Current research in otolaryngology focuses on the optimal route of steroid delivery for treating sensorineural hearing loss. To date, however, SSNHL in the context of COVID-19 has been extensively recognized, since COVID-19 has been identified in a number of recent case reports as the cause of SSNHL [15,16,17,18].
Despite the many symptoms linked with the SARS-CoV-2 virus, the relationship between COVID-19 and hearing has received little attention. Mustafa (2020) examined the transient-evoked optoacoustic emissions (TEOAE) of twenty SARS-CoV-2-positive patients and found that their pure high-frequency tone audiometry thresholds and TEOAE amplitudes were considerably lower than those of healthy individuals. This suggests that COVID-19 might be associated with cochlear injury .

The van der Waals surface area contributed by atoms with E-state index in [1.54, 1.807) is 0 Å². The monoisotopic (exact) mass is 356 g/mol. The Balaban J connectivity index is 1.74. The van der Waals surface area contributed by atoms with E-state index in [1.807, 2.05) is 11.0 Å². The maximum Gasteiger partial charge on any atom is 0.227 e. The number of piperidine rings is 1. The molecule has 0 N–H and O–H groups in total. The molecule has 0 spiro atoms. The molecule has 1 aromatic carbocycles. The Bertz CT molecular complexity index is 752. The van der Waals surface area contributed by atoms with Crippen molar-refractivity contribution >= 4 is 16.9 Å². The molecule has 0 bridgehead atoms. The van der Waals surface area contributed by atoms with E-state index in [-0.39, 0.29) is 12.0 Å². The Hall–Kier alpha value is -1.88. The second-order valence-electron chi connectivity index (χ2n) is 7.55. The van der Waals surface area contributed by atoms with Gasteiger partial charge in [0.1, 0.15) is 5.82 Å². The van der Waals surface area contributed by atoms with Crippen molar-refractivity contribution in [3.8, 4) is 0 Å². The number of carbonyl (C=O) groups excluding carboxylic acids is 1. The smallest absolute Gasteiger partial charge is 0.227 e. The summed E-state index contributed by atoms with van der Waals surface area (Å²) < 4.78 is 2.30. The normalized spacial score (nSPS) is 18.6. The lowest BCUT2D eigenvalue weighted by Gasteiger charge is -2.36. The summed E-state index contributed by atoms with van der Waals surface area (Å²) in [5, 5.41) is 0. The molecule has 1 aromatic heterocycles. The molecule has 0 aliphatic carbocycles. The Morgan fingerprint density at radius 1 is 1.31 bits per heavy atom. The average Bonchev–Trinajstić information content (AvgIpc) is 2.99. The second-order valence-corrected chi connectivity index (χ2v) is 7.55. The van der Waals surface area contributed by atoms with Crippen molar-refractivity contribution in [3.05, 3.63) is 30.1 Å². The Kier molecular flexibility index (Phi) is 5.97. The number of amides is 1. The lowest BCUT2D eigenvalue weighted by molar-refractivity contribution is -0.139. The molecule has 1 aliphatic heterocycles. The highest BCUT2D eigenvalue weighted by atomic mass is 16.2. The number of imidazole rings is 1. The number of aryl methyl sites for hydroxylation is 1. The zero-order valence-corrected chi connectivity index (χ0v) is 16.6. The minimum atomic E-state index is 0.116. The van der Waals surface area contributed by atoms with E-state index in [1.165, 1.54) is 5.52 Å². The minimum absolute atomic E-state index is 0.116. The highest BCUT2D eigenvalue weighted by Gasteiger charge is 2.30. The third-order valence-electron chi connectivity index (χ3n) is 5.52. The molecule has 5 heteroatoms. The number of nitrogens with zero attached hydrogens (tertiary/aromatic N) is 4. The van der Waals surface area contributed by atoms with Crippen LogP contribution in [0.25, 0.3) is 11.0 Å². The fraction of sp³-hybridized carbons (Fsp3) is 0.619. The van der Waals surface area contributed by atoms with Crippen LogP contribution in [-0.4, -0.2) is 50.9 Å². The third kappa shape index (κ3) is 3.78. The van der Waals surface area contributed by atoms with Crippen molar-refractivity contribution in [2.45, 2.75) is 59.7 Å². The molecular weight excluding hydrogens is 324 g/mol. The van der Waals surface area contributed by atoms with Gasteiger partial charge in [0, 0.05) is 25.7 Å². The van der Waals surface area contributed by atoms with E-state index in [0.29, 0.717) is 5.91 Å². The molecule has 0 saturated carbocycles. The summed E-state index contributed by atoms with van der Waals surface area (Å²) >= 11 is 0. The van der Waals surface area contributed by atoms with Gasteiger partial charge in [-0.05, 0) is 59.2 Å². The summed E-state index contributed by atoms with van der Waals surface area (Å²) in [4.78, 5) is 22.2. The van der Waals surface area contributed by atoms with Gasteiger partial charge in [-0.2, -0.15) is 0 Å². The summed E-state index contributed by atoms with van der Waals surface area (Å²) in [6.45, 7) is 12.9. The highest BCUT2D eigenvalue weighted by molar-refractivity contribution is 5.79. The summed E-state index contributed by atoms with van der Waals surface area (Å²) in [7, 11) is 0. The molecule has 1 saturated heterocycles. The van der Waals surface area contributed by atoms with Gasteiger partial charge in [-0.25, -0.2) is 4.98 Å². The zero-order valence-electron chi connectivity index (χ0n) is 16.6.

The loss of hair cells and supporting cells of the organ of Corti in the cochlea of SSNHL patients in the absence of inflammatory cell infiltration suggests that the pathophysiology of idiopathic SSNHL may involve cellular stress pathways . With ACE-2 receptors, alveolar epithelial cells and pulmonary endothelium cells are sensitive to SARS-CoV-2 infection. Moreover, SARS-CoV-2 generates an inflammatory response and an increase in cytokines, such as tumor necrosis factor-α, interleukin-1, and interleukin-6 .
Another theory is that COVID-19 causes microvascular changes (thrombus or embolus) that result in ischemic injury to the inner ear or auditory centers . Multiple outcomes, including arterial and venous thrombosis and multiorgan failure, have been linked to COVID-19 infection. This might be due to endothelins, which can damage the auditory center of the temporal lobe, the cochlear nerve, and/or cochlear tissues .